Asia Focus – Picking up Where Sanctions Screening Leaves Off: Why You Need to Screen for PEPs and REPs


Arthit Saeli, the owner of a commercial real estate company in Thailand, entered a local bank to open a new account. No red flags arose during the onboarding process. The account manager opened the account, shook Saeli’s hand and thanked him for choosing their institution.

Little did the bank realize that they just provided a conduit for Saeli’s payoffs as a middleman in a human trafficking ring.

Serious about sanctions
Regulated entities around the world have learned to take sanctions seriously. In 2019 alone, the Office of Foreign Assets Control (OFAC) levied nearly U.S. $1.3 billion in penalties on banks and other organizations for anti-money laundering (AML) and sanctions violations.

Southeast Asian institutions have had their own share of high-profile cases over the last several years, bringing fines and more intense scrutiny from regulators. In response, institutions in the region have stepped up their AML and sanctions compliance processes and controls.

Banks typically screen customers against readily available sanctions lists provided by the four heavyweights – OFAC, Her Majesty Treasury (HMT), European Union (EU) and United Nations (UN) – as required by the regulators of the jurisdictions in which they operate or as required by the financial institution’s correspondent banks. Some institutions supplement those lists with basic sanctions data from commercial software providers.

But is it enough?

Focusing exclusively on sanctions will meet anti-money laundering/combating the financing of terrorism (AML/CFT) requirements and certainly mitigate risk, but it still leaves gaps that can expose your institution to money laundering, arms trafficking, drug-related crimes, human trafficking and other illicit activities.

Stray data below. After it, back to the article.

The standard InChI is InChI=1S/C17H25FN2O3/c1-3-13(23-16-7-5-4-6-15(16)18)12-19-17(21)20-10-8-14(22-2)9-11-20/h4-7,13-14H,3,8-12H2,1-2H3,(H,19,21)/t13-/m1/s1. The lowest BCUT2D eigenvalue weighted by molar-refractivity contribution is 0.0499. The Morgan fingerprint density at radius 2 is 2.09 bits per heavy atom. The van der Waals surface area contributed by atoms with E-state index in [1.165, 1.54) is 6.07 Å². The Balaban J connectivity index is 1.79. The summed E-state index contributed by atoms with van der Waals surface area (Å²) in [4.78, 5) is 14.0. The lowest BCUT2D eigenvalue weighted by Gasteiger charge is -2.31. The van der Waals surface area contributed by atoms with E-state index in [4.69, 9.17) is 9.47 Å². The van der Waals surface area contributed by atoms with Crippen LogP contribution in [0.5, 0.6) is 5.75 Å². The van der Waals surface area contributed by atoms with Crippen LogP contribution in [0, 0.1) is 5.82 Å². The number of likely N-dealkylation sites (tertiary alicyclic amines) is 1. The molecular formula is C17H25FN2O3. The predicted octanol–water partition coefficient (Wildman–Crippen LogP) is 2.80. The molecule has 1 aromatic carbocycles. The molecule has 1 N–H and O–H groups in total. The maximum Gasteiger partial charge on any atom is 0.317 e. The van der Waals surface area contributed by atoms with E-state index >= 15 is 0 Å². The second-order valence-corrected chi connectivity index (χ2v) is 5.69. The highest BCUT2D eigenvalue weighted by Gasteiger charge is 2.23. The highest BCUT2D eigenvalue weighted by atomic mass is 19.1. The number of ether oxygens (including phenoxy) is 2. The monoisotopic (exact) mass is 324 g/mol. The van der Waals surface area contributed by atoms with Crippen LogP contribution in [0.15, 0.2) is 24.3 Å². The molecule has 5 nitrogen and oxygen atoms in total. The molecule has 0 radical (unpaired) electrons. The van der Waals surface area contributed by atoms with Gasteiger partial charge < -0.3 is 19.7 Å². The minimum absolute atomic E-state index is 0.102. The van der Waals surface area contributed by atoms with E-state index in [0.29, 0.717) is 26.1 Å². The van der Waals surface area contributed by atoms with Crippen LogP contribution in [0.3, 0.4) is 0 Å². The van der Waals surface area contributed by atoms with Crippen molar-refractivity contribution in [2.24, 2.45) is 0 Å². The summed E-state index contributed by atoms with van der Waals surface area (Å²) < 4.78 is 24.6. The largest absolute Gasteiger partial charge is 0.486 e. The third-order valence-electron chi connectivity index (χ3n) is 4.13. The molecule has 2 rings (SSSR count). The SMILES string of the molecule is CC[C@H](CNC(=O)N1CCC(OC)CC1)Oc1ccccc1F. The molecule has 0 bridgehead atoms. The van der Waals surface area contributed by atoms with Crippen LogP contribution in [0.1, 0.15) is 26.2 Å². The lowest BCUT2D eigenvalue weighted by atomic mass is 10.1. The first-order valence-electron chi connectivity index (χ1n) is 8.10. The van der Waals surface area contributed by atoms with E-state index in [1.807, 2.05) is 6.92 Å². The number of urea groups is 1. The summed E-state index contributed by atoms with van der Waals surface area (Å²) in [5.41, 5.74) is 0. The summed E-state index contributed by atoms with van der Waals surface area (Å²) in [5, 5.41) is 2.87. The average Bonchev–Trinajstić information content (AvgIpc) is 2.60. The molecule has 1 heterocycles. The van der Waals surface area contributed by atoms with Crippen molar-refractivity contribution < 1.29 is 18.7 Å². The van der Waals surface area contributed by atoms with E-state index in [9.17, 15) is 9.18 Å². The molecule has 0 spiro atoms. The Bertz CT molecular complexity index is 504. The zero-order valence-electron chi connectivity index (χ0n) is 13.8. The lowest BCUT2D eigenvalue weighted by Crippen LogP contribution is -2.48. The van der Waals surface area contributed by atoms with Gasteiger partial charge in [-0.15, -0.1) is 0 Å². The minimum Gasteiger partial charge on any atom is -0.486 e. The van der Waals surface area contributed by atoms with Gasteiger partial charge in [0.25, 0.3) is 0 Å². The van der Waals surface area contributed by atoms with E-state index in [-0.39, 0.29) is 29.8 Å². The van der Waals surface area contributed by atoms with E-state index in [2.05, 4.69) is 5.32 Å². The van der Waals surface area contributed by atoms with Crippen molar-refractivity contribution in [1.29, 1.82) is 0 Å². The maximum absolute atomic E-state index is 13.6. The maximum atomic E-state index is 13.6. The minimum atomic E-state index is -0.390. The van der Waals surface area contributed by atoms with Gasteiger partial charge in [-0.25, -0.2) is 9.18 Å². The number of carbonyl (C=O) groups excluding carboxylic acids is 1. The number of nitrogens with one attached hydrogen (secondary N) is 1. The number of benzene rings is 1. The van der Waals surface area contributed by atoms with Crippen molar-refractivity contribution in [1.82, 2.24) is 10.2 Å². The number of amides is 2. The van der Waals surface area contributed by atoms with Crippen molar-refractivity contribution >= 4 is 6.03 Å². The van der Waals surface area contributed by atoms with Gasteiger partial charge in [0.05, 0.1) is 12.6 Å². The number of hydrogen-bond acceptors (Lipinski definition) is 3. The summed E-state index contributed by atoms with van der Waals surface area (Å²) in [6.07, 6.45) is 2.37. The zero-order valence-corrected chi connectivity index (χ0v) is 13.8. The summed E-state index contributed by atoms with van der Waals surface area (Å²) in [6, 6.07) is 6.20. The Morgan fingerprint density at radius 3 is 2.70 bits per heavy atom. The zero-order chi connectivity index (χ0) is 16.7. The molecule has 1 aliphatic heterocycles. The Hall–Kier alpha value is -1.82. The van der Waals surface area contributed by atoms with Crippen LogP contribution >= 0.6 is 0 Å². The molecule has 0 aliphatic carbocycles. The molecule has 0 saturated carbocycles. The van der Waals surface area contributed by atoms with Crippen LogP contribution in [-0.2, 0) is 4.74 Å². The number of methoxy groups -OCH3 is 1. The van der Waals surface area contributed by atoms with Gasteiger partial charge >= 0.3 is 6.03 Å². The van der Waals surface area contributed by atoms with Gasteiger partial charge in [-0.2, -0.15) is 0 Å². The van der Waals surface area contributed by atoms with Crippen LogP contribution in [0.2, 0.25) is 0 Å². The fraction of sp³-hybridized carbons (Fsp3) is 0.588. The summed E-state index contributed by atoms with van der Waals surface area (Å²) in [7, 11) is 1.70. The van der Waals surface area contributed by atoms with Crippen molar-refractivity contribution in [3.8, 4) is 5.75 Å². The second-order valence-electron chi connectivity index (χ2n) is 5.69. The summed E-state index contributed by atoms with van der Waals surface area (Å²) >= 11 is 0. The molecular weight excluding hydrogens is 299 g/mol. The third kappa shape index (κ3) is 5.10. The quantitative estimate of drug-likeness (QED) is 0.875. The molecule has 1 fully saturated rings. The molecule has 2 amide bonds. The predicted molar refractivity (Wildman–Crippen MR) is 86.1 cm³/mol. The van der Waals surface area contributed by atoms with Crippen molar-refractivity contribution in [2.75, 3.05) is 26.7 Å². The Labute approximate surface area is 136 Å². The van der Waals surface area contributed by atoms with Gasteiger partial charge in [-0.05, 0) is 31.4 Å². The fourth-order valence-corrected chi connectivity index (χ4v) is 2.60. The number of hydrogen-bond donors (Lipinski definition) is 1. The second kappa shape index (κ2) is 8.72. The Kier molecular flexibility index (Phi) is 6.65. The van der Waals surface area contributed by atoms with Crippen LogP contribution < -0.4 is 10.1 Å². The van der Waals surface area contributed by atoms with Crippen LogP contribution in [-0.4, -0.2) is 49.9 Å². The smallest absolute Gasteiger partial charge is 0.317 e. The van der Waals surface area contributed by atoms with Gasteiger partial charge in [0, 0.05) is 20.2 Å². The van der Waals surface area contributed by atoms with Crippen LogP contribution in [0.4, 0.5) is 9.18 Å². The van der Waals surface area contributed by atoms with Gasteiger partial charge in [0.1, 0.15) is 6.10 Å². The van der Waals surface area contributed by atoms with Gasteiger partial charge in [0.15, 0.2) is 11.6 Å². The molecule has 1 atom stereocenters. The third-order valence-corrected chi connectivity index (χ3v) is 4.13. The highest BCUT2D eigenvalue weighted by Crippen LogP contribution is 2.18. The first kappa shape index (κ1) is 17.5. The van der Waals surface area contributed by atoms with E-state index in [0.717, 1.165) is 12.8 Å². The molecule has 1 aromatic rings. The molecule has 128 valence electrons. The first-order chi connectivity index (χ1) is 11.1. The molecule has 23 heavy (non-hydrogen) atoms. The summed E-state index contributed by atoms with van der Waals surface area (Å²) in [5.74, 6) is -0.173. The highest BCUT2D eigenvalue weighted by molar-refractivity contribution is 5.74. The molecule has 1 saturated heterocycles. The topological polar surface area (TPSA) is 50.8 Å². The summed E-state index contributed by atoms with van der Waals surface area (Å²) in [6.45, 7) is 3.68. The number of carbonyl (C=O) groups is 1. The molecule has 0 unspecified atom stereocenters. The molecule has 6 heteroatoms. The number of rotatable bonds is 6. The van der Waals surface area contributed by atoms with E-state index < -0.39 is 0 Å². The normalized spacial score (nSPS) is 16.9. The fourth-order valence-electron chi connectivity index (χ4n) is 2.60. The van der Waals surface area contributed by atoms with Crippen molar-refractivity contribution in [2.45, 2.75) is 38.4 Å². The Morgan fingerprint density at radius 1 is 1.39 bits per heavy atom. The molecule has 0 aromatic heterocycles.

PEPs, REPs and Enforcement Lists
Screening for politically exposed persons (PEPs) and reputationally exposed persons (REPs),
also called adverse media or negative news, offers the enhanced due diligence (EDD) needed to close these gaps.

Due to the financial crime compliance (FCC) technology stack in many countries in APAC, the risk of financial institutions encountering a local criminal or someone with adverse media that is not on any sanction list is greater than missing a sanctioned entity or individual. It is therefore prudent to also screen against local enforcement data, which includes criminals, blacklists and lists of debarred companies released by the local regulators, authorities and law enforcement bodies of a particular jurisdiction. To capture changing risk, screening should be conducted at onboarding and on a continual basis.

COVID-19 has only increased the need for PEP and adverse media screening. Already the global hotbed of sex trafficking and slavery, South Asia and many South East Asian countries expect these and other crimes to worsen as a result of the pandemic. Lockdowns have pushed illicit activities further in the shadows, making it increasingly difficult for vulnerable parties to seek help. At the same time, more people are facing financial hardships that could force them into the arms of abusers out of desperation.

Sanctions screening alone isn’t likely to catch all the perpetrators of human trafficking and other humanitarian or financial crimes. A deeper, more complete view of the risk is needed – one that looks at connections and alternative sources of information, as well as provides a localized view of organizations and customers that do business with the bank. That is exactly what screening for PEP, adverse media and enforcement data bring to bear.